People wander around the old cemetery in small knots, taking care not to stumble over a toppled headstone or unexpected dip in the earth. One group pauses before a tombstone featuring a plump Cheshire cat with a mile-wide grin, while a second clusters around a shiny, black accordion monument proclaiming, “Music is the answer.” In Mausoleum Row, bees buzz in and out of the hives atop the stone structures, dutifully making honey for packaging under the gift shop’s “Rest in Bees” label. And near the chapel, a bevy of workers set tables in preparation for the medieval-themed outdoor wedding reception that will begin in just a few hours.
It’s just another day at Congressional Cemetery in Washington, D.C., the busiest, cheeriest burial grounds I’ve ever seen. Some 20,000 visitors meander through its 35 acres annually, a fraction of the 3 million that flock to Arlington National Cemetery, 7 miles due west. Arlington is a must-see site, for sure. But my mission on a recent trip was to discover lesser-known attractions in our nation’s capital. And of the five gems I discovered, Congressional Cemetery, in the Capitol Hill neighborhood, tops the list.
In 1807 — more than 50 years before Arlington’s founding — eight locals saw the need for a burial ground in America’s fast-growing capital city and created Congressional Cemetery. Over the next two centuries, a wide range of people were interred here, from regular citizens to notables such as Civil War photographer Matthew Brady; John Philip Sousa, conductor of the U.S. Marine Band; J. Edgar Hoover, the first director of the FBI, and more than 75 members of Congress. U.S. Vice President Elbridge Gerry also rests in relative peace here; he signed the Declaration of Independence and, as governor of Massachusetts, consolidated Federalist Party voters into a few newly drawn senatorial districts, resulting in the practice dubbed “gerrymandering.”
During the late 20th century, nearly 200 years after Congressional Cemetery’s inception, the graveyard fell into disrepair. Grass grew waist-high, tombstones crumbled and unsavory characters moved in. Eventually, local residents joined forces to resurrect the cemetery, by then a National Historic Landmark, mainly through the creation of the K-9 Corps. Under this inventive program, still in existence, locals pay an annual fee to walk their dogs on the grounds off-leash. The constant presence of dogs and their owners keeps away the ne’er-do-wells, while the annual K-9 Corps fees — now coupled with donations, grants, congressional appropriations and proceeds from gravesite sales — provide income to maintain the grounds.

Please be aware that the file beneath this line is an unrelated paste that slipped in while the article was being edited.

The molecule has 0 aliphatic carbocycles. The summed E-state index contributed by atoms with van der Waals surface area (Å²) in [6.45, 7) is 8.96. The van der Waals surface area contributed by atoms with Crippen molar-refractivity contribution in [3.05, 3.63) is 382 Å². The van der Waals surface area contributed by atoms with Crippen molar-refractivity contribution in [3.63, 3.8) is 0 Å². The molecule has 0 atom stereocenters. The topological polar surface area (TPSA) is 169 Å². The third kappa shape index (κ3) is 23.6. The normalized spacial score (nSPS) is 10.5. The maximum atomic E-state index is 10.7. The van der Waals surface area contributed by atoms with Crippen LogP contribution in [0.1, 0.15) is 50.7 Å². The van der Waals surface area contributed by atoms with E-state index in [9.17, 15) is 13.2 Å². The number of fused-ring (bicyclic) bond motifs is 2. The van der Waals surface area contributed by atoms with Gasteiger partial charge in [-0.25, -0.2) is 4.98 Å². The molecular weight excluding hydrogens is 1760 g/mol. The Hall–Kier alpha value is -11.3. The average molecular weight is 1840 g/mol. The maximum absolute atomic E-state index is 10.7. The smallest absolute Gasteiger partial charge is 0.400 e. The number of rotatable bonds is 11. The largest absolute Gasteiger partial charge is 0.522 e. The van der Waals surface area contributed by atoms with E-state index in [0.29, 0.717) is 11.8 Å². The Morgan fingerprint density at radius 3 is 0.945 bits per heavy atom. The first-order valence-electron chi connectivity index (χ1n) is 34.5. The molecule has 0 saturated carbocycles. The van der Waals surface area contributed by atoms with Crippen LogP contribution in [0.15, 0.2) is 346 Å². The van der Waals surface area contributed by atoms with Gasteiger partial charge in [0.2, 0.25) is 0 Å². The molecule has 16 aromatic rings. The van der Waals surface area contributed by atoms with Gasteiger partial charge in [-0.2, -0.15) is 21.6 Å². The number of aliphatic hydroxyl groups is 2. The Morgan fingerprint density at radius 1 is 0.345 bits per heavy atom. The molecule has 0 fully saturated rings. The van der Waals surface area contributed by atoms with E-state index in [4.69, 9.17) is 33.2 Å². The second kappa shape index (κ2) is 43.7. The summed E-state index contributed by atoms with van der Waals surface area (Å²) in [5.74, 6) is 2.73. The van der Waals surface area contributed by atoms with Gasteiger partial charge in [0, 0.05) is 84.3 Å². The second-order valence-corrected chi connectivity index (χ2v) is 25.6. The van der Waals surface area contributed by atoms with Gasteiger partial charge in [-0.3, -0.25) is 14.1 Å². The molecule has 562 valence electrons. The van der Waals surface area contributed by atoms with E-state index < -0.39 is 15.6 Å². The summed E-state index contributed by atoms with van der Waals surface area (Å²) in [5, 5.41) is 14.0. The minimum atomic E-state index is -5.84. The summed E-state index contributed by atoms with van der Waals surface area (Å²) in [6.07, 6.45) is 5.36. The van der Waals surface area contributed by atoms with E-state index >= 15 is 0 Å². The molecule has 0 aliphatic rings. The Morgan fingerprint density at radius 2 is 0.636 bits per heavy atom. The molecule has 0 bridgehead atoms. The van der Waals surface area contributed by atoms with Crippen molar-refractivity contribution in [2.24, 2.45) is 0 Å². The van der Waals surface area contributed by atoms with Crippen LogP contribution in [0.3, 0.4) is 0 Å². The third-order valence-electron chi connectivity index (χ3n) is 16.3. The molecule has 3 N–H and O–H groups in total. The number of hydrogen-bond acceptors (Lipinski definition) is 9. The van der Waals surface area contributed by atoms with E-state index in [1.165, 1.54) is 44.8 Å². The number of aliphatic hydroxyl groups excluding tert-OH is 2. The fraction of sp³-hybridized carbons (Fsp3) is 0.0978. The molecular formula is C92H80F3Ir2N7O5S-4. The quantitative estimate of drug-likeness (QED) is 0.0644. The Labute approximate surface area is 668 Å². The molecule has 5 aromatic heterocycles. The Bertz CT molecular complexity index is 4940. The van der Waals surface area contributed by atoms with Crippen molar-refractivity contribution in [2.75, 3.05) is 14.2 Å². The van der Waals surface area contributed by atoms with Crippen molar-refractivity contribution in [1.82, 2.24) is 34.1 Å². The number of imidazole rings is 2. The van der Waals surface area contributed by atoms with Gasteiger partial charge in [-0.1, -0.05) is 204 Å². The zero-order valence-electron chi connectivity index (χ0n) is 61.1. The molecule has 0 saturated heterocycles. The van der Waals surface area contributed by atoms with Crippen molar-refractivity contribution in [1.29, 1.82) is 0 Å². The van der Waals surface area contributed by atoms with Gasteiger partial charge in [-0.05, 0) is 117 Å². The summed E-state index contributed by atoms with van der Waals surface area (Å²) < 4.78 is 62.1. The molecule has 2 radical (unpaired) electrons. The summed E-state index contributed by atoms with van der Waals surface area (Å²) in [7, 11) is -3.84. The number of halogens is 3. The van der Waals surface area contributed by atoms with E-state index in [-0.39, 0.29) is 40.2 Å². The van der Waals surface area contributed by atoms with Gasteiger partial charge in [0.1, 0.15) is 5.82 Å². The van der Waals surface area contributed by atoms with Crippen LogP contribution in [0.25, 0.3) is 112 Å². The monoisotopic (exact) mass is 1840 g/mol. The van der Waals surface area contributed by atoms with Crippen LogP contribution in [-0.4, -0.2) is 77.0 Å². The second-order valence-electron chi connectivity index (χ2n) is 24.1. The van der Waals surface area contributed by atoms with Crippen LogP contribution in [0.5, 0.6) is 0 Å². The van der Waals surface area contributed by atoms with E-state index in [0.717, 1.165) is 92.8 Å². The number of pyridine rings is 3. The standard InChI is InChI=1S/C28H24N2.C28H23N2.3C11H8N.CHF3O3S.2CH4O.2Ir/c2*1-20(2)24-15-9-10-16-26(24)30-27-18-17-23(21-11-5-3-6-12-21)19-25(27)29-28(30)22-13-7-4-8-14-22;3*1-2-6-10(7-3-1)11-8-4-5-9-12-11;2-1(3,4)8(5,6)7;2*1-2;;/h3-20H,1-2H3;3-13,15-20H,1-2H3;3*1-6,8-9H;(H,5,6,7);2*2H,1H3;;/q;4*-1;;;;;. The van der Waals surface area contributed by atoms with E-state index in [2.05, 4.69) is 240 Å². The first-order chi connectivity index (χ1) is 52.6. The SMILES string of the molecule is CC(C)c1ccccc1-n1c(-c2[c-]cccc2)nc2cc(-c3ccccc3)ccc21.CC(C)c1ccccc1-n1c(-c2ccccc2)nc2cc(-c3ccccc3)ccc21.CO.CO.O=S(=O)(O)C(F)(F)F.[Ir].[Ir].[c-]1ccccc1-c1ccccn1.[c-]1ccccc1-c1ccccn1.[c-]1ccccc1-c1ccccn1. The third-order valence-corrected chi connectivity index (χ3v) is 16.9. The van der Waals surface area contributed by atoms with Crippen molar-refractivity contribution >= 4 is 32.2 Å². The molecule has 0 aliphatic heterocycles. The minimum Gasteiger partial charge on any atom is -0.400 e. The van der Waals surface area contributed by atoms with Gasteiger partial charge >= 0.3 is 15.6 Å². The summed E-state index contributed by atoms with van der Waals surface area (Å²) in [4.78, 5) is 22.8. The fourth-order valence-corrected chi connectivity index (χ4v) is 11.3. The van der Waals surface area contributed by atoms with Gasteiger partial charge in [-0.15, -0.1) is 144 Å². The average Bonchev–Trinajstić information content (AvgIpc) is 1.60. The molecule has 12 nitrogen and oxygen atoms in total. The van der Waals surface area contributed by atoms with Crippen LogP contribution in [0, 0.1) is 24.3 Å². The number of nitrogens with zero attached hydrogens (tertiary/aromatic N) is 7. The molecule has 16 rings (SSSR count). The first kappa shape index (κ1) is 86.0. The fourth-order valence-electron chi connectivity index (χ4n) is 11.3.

Today, the cemetery is alive and thriving. Visitors can stroll through the grounds daily from dawn to dusk to scope out its intriguing collection of tombs, which come in a variety of styles, materials and forms. Volunteer docents, often wearing shirts proclaiming “We will talk about you after you’re gone,” give free tours every Saturday from April to October. Themed walking-tour brochures show you where to find the gravesites of FBI agents and prominent members of the LGBT community, among other groups. Every Nov. 6 — Sousa’s birthday — the U.S. Marine Band marches to his tomb, plays one or two of his songs, then marches out.
Locals recommend coupling a visit to Congressional Cemetery with a stop at local cafe Ted’s Bulletin, where you can purchase homemade Pop Tart-like treats or indulge in a boozy milkshake. Ted’s sits one mile from the cemetery and just a block from the Eastern Market Metro (subway) stop.
If all of this sounds like your kind of fun, you’ll probably enjoy these four other lesser-known spots.
Just across the river from all those busy Smithsonian museums, in Arlington, Va., lies a small gem. The free Drug Enforcement Administration Museum, spotlights the problem of drug abuse in the U.S. The compact museum, which can be explored in about an hour, traces the various drug epidemics that swept the U.S., from opium and cocaine in the late 19th and early 20th centuries, to marijuana and psychedelics in the 1960s, to today’s prescription opioid crisis.